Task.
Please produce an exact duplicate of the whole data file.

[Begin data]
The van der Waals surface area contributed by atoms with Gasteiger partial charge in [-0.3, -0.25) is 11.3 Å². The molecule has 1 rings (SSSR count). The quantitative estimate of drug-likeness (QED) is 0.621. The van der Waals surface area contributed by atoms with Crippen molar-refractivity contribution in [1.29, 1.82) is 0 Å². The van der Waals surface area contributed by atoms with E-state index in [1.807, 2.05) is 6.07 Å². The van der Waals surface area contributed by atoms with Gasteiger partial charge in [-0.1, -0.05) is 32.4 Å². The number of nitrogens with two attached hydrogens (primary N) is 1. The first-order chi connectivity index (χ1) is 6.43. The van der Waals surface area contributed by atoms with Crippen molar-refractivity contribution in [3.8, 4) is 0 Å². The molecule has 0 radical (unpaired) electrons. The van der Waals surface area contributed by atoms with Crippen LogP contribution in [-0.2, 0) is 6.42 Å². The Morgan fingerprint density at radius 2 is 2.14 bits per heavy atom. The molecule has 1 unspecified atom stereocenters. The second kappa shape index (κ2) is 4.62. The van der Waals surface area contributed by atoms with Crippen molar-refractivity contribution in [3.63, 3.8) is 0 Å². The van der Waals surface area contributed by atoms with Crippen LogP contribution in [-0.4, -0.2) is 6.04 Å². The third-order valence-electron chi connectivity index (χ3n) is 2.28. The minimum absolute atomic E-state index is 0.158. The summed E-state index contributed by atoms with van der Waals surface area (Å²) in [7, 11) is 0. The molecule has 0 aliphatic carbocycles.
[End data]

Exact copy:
The van der Waals surface area contributed by atoms with Gasteiger partial charge in [-0.3, -0.25) is 11.3 Å². The molecule has 1 rings (SSSR count). The quantitative estimate of drug-likeness (QED) is 0.621. The van der Waals surface area contributed by atoms with Crippen molar-refractivity contribution in [1.29, 1.82) is 0 Å². The van der Waals surface area contributed by atoms with E-state index in [1.807, 2.05) is 6.07 Å². The van der Waals surface area contributed by atoms with Gasteiger partial charge in [-0.1, -0.05) is 32.4 Å². The number of nitrogens with two attached hydrogens (primary N) is 1. The first-order chi connectivity index (χ1) is 6.43. The van der Waals surface area contributed by atoms with Crippen molar-refractivity contribution in [3.8, 4) is 0 Å². The molecule has 0 radical (unpaired) electrons. The van der Waals surface area contributed by atoms with Crippen LogP contribution in [-0.2, 0) is 6.42 Å². The Morgan fingerprint density at radius 2 is 2.14 bits per heavy atom. The molecule has 1 unspecified atom stereocenters. The second kappa shape index (κ2) is 4.62. The van der Waals surface area contributed by atoms with Crippen molar-refractivity contribution in [3.63, 3.8) is 0 Å². The van der Waals surface area contributed by atoms with Crippen LogP contribution in [-0.4, -0.2) is 6.04 Å². The third-order valence-electron chi connectivity index (χ3n) is 2.28. The minimum absolute atomic E-state index is 0.158. The summed E-state index contributed by atoms with van der Waals surface area (Å²) in [7, 11) is 0. The molecule has 0 aliphatic carbocycles.